The Centers for Medicare & Medicaid Services unveiled a shorter-than-usual list of potential Medicare quality measures last week, with only one aimed at skilled nursing providers.

CMS’ list of measures under consideration for 2018 rulemaking clocks in at 32 — down from the nearly 100 included in last year’s proposed list under the Obama administration. The pared-down list is believed to reflect new CMS administrator Seema Verma’s promises to cut down on burdensome healthcare regulations. A total of 184 measures were originally considered for this year’s lineup before being whittled down to 32, CMS officials said.

For nursing homes, there is a single measure under the Skilled Nursing Facility Quality Reporting Program: the American Health Care Association’s CoreQ measure for short-stay discharges. The measure includes a discharge questionnaire, and would calculate the percentage of residents discharged within 100 days of nursing home admission who were satisfied with their care.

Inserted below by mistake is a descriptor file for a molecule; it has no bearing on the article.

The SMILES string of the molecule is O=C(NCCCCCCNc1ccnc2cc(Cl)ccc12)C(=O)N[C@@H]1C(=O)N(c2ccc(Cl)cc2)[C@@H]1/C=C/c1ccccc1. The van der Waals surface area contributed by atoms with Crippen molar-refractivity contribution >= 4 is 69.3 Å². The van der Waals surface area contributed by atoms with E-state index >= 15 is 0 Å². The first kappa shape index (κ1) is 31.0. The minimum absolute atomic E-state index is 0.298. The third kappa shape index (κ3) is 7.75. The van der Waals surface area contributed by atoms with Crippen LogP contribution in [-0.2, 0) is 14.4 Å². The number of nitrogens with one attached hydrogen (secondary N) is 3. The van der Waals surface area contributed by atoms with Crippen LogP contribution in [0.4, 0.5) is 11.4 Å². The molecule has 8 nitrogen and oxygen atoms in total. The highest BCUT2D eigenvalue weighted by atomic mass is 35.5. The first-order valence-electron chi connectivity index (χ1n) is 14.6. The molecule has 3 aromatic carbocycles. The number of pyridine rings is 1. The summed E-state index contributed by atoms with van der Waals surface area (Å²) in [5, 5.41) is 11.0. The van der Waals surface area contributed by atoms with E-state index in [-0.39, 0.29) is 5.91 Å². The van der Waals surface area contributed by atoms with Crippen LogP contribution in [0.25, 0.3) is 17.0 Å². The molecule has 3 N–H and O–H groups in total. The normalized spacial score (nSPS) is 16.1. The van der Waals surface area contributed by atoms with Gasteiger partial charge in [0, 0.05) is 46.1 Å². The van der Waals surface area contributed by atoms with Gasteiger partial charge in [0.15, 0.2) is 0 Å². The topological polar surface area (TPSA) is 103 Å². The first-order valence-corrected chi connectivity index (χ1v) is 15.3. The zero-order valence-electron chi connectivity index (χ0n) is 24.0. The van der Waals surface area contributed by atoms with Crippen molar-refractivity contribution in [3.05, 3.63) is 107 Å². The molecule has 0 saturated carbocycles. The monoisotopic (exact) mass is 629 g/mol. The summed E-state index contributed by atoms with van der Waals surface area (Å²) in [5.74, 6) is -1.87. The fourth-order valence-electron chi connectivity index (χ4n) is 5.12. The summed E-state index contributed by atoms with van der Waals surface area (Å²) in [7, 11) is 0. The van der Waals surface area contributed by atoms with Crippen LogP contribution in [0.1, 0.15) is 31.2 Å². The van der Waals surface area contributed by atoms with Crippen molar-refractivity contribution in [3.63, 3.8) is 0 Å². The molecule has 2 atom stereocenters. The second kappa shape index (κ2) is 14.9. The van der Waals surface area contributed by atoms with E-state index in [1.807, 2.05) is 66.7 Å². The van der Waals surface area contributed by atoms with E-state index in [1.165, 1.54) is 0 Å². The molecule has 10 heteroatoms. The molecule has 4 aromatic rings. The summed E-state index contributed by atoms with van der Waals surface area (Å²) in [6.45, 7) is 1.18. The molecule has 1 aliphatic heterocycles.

The discharge questionnaire covers four questions regarding how the resident would recommend the facility to family and friends, how they would rate the staff, how they would rate the care, and how well they perceived their discharge needs to be met.

“The CoreQ: Short Stay Discharge questionnaire can strategically help nursing facilities achieve organizational excellence and provide high quality care by being a tool that targets a unique and growing patient population,” the CMS listing reads. 

The measures on the list, which has been sent to the National Quality Forum for consideration, are “focused on the most critical, highly impactful areas for improvement while reducing the burden of quality reporting on all providers,” CMS Chief Medical Officer Kate Goodrich, M.D., MHS, said in a blog post published Thursday.

“This year, approximately 40% of measures on the MUC list are outcome measures, including patient-reported outcome measures, which will help empower patients to make decisions about their own healthcare and help clinicians to make continuous improvements in the care provided,” Goodrich wrote.